[LATER YET: Let me apologize here to my friend Jerry Lawson for stealing "All your money are belong to us", which he said in his comment to this post. Credit where credit is due. It perfectly illustrates the absurdity of Congress' apparent belief that they control all money regardless of whose pocket it's in at the moment (after all, it's only there temporarily).]
Everything is owned
I'm not one to raise red flags about the growth of the large media conglomerates, and I'm not going to start now. There will always be room for the person who has something to say and the wit to say it clearly and cleverly. That's one of the ways you get to be a Big Boy. After all, Rush Limbaugh used to be a disk jockey, and Mike Wallace used to host a game show.

That said, you might find this chart instructive. From The Nation, it lists their Big Ten corporate behemoths and a fairly comprehensive list of their holdings. At least for now. As the accompanying article explains, these things aren't etched in stone.

Saturday, January 12, 2002

The Principals' Principles
So, the educationist bureaucrats have taken a good long look at their schools, and they've figured out what the problem is. It's all those students. Goodness knows what we could accomplish if not for them.

For instance, new Mason (Ohio) High School principal Gerald Cox thinks that every student should know the school fight song. He also plans to tighten up the dress code, make the halls one-way, and increase student parking passes from $40 to $100. (They pay to park at high school?)

Dress code violations seem to be epidemic. In Causey Middle School (Mobile, AL), during December's finals, a 13-year-old scofflaw was given an ultimatum: You're going to let us rip the rivets out of your pants pockets (the khaki corduroys were "too jeans-like"), or we're going to suspend you. So far, the administrators are hiding behind "She gave us permission to remove the rivets: We would never have done such a thing without permission." But if you buy that permission with the threat of suspension, is it freely given?

And in Hancock County, Mississippi:

The superintendent of Hancock County schools says he is prepared to strip search students to find drugs, if necessary.

"They're pretty creative about how they hide their drugs," Superintendent Mike Ladner said. "It may be in their crotch area, where we're not patting them down . . . We're dealing with criminals here."

Silly me. I thought you were dealing with children.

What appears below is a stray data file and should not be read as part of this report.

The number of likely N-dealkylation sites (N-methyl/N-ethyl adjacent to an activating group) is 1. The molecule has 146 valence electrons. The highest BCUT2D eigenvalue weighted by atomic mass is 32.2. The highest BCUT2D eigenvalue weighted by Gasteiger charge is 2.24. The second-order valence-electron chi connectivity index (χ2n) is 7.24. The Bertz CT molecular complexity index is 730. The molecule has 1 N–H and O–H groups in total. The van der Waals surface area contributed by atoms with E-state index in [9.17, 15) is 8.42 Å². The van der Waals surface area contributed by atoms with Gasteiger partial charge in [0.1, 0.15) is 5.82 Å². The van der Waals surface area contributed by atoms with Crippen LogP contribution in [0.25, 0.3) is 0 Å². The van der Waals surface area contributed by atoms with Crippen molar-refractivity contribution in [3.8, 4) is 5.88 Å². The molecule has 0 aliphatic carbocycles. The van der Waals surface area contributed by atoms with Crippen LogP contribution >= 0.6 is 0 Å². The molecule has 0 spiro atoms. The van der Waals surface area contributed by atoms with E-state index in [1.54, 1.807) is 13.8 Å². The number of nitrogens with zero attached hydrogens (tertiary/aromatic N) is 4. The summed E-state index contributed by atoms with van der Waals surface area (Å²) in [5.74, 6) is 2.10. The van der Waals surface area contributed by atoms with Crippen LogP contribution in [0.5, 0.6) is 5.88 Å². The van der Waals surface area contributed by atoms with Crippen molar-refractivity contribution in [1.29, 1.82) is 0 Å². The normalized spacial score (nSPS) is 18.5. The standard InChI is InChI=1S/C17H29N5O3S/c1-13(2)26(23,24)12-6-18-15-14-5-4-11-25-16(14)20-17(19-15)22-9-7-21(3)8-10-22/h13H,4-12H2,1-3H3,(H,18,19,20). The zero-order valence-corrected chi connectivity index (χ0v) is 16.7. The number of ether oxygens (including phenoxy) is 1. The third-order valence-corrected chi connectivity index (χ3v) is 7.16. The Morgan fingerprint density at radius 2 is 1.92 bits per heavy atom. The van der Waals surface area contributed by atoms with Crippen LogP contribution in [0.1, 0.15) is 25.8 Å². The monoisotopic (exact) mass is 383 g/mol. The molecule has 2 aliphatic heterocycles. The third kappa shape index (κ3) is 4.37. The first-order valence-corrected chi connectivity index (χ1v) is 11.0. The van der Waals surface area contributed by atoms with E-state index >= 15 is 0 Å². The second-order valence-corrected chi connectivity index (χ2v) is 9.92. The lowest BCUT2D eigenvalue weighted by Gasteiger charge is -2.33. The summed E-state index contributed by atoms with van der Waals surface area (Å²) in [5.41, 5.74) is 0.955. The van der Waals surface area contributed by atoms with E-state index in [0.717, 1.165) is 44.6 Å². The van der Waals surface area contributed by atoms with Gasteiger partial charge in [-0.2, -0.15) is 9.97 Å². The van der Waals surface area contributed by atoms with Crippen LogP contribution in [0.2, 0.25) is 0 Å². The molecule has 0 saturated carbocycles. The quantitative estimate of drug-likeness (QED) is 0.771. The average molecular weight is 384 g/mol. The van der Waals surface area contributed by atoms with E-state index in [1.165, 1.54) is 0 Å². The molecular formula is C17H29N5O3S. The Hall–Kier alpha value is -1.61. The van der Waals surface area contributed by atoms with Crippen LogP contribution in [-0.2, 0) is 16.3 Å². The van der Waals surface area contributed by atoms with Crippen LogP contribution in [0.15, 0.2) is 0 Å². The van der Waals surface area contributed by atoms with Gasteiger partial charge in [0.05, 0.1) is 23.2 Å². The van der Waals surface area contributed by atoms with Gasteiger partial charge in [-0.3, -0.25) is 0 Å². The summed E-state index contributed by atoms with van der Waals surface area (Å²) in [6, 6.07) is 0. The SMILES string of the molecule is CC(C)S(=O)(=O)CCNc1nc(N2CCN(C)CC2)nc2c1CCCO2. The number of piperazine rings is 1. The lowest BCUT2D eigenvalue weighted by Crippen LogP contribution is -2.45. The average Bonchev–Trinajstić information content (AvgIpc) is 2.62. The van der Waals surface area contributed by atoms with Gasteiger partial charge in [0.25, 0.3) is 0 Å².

Ladner said he is launching an �all-out war� on drugs after a high school student overdosed on prescription sleeping pills before the Christmas holiday.

Tragic, certainly. Criminal?

But the law is with the superintendent. The Mississippi state Attorney General's office says that while police need probable cause, school officials need only have "reasonable suspicion."

He said he is prepared to have students stripped naked, if they are suspected of having drugs...

Ladner said he would strip search a student only if he was confident the student had drugs and there was a possibility that harm could be done, either to that child or to others.

But [special assistant attorney general Jeff] Klingfuss said that, by law, it need not be an emergency for a student to be searched by school officials because of the importance of schools being drug-free environments.

I'm trying to be understanding. I know that many schools have gotten into the habit of being "parental" in ways that shock me, because so many parents are afraid to say "no" to their children.

Let me put it this way: If it isn't an emergency when you strip-search my child, it will be when she comes home and tells me about it.

Just be sure. Be damned sure.

[LATER: I hope my use of the word "scofflaw" above is seen for the sarcasm it is meant to be. Are things going so well at Causey that pants pocket rivets are their biggest problem?]

Friday, January 11, 2002

Friday Five
Oh, they do this every Friday. Duh. Well, again, why not?

1. What was your first job? Bag boy at my dad's grocery store. Not cool, yeah, I know.
2. How old were you when you had your first kiss? Seventeen. Yeah, I know.